The Kiritsuke Knife Anatomy

The Kiritsuke Knife Anatomy

Posted by Ramon Elzinga on

The Kiritsuke knife appears like an elongated Bunka blade - long, strong and mildly intimidating blade with a commanding k-tip. The ability to slice over longer pieces of any vegetable, meat or poultry make the Kiritsuke the blade to add if you are looking to step up your kitchen tool kit. 

The Kiritsuke Knife Handle

1. The Handle / E

Given this is a half tang handle or a "wa" handle it is light in weight relative to the blade. This helps move the balancing point further down the blade making the pinching grip the grip to use to give the wielder complete control of the knife. This is important using a tool like the Kiritsuke due to it’s additional length.

2. The Handle Butt / Ejiri

The butt of the handle is often used to tap in the half tang into the blade. As a result a 45 degree angle at the butt of the knife is relatively uncommon. We have chosen an angled base both for the light weight and intricacy of the handle as well as the simple reason - it looks magnificent on the wall or in the hand.

3. The Handle Steel Section / Tang

The tang section of traditional Japanese knife is contained with thin the handle - not sticking in between the two handle pieces as seen on a full tang. This type of handle allows us to use a single piece of unique fused wood or burl. Once again there is a utility perspective - lighter weight, however much of it is created for beauty - a single piece of treasured wood.

4. Collar / Kakumaki

You will notice the collar on the photographed knife tapers toward the blade. Again this is relatively uncommon - as it takes a little longer to make. The tapering is the favoured shape for both Shannon and I as it makes it a little more comfortable for our pinch hold to glide up and down the blade as we undertake different cuts. 

The Kiritsuke Knife Blade

5. Heel / Ago

The heel of the Kiritsuke knife is similar to the Bunka - the place which is used to push down and cut things that are difficult to cut. If you want to come down with force lean the base of your non-holding hand onto the area of the spine which resides above the Heel. This allows you to easily apply a large amount of weight on a downward chop or roll.  

6. Spine / Muni

The spine of the Kiritsuke blade is slightly thinner than our bunka but much thicker than a gyuto or Santoku. The dimples coupled with the thick spine make this the perfect blade for starchy vegetables. When compared with the Bunka (both knives are fun to play with) we slimmed the blade a tad to allow the additional length without ruining the balance. Either knife can be used to chop starch. If you have a Bunka you probably don’t need a Kiritsuke. That said, if you have a porsche you probably don’t need a ferrari - but it’s quite fun anyway.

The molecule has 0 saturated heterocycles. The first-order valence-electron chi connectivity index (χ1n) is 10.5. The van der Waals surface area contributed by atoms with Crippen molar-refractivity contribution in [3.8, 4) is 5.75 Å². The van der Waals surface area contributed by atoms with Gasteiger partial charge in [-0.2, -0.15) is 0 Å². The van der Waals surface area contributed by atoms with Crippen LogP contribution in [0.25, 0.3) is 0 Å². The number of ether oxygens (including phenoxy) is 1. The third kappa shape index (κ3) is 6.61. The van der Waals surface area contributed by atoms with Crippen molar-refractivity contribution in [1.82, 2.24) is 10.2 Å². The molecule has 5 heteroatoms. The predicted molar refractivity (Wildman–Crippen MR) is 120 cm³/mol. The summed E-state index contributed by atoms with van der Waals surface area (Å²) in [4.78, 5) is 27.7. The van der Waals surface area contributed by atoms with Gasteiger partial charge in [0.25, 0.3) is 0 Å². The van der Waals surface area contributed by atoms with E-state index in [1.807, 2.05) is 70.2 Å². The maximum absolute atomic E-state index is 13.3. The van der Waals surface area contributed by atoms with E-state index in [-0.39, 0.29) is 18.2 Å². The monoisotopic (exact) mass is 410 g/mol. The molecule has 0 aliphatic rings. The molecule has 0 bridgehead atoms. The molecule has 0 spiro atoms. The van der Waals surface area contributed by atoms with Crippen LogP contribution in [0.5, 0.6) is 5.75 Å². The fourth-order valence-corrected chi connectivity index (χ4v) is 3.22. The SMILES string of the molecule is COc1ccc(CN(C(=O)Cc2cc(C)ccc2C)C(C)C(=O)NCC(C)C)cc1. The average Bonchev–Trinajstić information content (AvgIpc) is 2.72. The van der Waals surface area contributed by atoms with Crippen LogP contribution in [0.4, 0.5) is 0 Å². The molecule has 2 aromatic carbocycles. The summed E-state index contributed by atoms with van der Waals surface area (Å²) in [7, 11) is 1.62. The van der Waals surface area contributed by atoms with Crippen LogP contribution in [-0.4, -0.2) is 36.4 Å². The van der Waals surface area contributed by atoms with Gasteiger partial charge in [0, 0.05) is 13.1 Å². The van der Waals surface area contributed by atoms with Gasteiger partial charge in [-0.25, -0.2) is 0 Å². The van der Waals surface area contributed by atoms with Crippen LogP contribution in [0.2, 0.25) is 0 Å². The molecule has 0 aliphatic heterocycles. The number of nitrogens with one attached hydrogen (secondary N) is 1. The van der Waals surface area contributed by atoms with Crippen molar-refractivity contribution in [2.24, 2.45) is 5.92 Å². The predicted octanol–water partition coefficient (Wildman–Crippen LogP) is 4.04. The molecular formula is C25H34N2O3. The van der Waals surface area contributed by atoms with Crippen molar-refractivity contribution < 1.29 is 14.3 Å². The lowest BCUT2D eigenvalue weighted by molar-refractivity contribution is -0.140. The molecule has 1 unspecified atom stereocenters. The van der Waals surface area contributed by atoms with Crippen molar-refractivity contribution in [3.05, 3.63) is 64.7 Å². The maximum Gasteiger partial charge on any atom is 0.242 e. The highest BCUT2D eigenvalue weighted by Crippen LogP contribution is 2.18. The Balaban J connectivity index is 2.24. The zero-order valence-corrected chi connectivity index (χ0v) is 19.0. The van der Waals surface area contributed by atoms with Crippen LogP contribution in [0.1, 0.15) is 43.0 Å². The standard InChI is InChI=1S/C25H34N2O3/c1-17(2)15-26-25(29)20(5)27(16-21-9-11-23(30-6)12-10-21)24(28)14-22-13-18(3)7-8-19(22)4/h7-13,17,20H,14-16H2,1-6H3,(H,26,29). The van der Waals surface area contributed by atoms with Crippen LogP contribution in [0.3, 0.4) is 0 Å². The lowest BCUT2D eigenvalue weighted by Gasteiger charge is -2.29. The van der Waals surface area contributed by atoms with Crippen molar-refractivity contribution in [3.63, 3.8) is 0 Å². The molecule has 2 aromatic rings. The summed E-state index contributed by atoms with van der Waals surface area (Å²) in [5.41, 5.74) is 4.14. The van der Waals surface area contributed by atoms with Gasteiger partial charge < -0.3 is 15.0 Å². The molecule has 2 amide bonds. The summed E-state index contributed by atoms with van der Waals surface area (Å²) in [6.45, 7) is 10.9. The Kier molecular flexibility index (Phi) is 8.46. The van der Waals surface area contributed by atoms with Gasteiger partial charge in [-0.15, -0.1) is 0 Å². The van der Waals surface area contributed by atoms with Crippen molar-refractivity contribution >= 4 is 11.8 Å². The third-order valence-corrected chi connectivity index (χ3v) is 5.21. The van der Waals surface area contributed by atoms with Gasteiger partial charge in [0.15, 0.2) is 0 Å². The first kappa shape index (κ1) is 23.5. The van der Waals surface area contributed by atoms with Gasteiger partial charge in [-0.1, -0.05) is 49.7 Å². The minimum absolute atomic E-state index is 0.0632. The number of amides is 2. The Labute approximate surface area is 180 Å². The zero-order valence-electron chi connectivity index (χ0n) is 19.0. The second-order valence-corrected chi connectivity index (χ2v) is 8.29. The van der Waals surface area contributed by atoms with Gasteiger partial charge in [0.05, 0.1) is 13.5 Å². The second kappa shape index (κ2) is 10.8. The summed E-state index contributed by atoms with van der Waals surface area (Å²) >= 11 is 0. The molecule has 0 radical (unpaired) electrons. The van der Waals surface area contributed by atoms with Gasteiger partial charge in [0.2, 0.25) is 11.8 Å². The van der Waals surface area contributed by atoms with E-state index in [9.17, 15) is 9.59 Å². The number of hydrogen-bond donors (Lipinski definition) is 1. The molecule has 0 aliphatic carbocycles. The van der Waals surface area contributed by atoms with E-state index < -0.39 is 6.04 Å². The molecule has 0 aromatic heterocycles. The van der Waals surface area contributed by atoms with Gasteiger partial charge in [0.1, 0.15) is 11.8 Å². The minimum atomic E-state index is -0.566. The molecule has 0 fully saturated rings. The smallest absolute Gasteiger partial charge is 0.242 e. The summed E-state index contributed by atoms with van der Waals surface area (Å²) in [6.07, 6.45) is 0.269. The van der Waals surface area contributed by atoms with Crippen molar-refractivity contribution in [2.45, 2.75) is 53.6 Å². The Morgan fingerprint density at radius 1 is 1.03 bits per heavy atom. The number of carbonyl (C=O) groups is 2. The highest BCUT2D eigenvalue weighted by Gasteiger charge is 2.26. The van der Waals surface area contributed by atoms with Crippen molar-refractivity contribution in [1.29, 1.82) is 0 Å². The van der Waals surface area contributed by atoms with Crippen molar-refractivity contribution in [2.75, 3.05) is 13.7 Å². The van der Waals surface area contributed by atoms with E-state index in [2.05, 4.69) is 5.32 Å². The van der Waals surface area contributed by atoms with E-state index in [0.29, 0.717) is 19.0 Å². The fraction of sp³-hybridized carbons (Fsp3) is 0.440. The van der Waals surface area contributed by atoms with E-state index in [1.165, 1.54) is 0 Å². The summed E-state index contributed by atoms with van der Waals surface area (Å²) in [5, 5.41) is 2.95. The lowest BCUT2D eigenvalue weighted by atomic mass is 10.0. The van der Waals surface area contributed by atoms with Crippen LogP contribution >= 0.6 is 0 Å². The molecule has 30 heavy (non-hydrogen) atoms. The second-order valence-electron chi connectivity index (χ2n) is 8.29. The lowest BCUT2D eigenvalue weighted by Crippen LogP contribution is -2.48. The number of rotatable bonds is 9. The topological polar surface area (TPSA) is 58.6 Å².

7. Belly / Tsura

Due to the length of the blade the Belly appears less than what it is. The belly length is long, deep and consistent across the blade making it perfect for long cut strokes and stronger cut strokes when comparing with a Sujihiki or Yanigaba.

8. Tip / Kissaki

The Kiritsuke, once again much like the Bunka, is finished with a “K-Tip.” Side by side they look a bit like a father and son. The bouncing Bunka and the crafty old Kiritsuke. 

9. Edge / Hassaki

The Edge of the Kiritsuke is the most used part of the blade when you are pushing forward with the blade. The cutting edge (below) is where you begin when pulling the stroke.

10. Cutting Edge / Kireha

The cutting edge of the Kiritsuke knife is that thick part of the blade nearer the handle which is used for powerful cutting strokes such as removing the head of a fish on cutting through a chickens bone. The wide spine above this part of the blade gives it far superior power when compared with a chefs knife or gyuto knife.

More Kiritsuke Knife components to consider....

11. Double Bevel blade

The Kiritsuke uses the classic western double beveled approach. This means it’s comfortable and easy to use in the hands of someone who hasn’t used single bevel before.

12. Weight

Big and relatively heavy. Great for downward power.

Lastly, what leads you to the Kiritsuke...

You don’t need one but if you like playing with different tools this knife is a cracker. The elongated Bunka shape with a matching K-tip make this an angry looking knife that performs a variety of functions.

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